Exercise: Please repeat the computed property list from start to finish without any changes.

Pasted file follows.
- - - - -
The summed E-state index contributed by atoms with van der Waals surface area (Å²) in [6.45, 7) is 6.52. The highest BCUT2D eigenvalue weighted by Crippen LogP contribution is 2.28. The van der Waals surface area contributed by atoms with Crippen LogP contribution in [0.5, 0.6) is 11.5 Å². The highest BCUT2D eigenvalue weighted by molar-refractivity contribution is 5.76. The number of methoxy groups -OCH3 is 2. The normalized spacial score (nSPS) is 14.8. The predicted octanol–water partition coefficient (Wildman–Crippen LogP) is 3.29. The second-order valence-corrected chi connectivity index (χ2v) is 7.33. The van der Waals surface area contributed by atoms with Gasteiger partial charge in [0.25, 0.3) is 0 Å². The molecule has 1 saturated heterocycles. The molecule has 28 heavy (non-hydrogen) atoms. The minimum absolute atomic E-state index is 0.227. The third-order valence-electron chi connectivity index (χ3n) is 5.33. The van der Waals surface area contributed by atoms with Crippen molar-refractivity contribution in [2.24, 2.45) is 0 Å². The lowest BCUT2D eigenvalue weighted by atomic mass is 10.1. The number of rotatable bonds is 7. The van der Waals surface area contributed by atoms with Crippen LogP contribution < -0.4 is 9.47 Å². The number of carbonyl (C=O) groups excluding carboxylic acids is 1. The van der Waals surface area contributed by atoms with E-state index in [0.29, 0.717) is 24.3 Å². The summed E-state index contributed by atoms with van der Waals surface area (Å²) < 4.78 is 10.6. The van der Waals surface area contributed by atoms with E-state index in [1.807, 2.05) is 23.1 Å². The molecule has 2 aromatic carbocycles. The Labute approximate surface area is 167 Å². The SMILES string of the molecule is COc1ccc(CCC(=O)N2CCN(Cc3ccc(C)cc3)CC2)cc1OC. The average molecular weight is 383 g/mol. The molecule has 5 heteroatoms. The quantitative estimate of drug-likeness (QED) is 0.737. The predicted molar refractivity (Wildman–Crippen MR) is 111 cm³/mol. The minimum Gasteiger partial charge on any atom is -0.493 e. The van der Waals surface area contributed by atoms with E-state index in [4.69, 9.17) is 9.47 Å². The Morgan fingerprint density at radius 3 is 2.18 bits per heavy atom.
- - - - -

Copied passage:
The summed E-state index contributed by atoms with van der Waals surface area (Å²) in [6.45, 7) is 6.52. The highest BCUT2D eigenvalue weighted by Crippen LogP contribution is 2.28. The van der Waals surface area contributed by atoms with Crippen LogP contribution in [0.5, 0.6) is 11.5 Å². The highest BCUT2D eigenvalue weighted by molar-refractivity contribution is 5.76. The number of methoxy groups -OCH3 is 2. The normalized spacial score (nSPS) is 14.8. The predicted octanol–water partition coefficient (Wildman–Crippen LogP) is 3.29. The second-order valence-corrected chi connectivity index (χ2v) is 7.33. The van der Waals surface area contributed by atoms with Gasteiger partial charge in [0.25, 0.3) is 0 Å². The molecule has 1 saturated heterocycles. The molecule has 28 heavy (non-hydrogen) atoms. The minimum absolute atomic E-state index is 0.227. The third-order valence-electron chi connectivity index (χ3n) is 5.33. The van der Waals surface area contributed by atoms with Crippen molar-refractivity contribution in [2.24, 2.45) is 0 Å². The lowest BCUT2D eigenvalue weighted by atomic mass is 10.1. The number of rotatable bonds is 7. The van der Waals surface area contributed by atoms with Crippen LogP contribution < -0.4 is 9.47 Å². The number of carbonyl (C=O) groups excluding carboxylic acids is 1. The van der Waals surface area contributed by atoms with E-state index in [0.29, 0.717) is 24.3 Å². The summed E-state index contributed by atoms with van der Waals surface area (Å²) < 4.78 is 10.6. The van der Waals surface area contributed by atoms with E-state index in [1.807, 2.05) is 23.1 Å². The molecule has 2 aromatic carbocycles. The Labute approximate surface area is 167 Å². The SMILES string of the molecule is COc1ccc(CCC(=O)N2CCN(Cc3ccc(C)cc3)CC2)cc1OC. The average molecular weight is 383 g/mol. The molecule has 5 heteroatoms. The quantitative estimate of drug-likeness (QED) is 0.737. The predicted molar refractivity (Wildman–Crippen MR) is 111 cm³/mol. The minimum Gasteiger partial charge on any atom is -0.493 e. The van der Waals surface area contributed by atoms with E-state index in [4.69, 9.17) is 9.47 Å². The Morgan fingerprint density at radius 3 is 2.18 bits per heavy atom.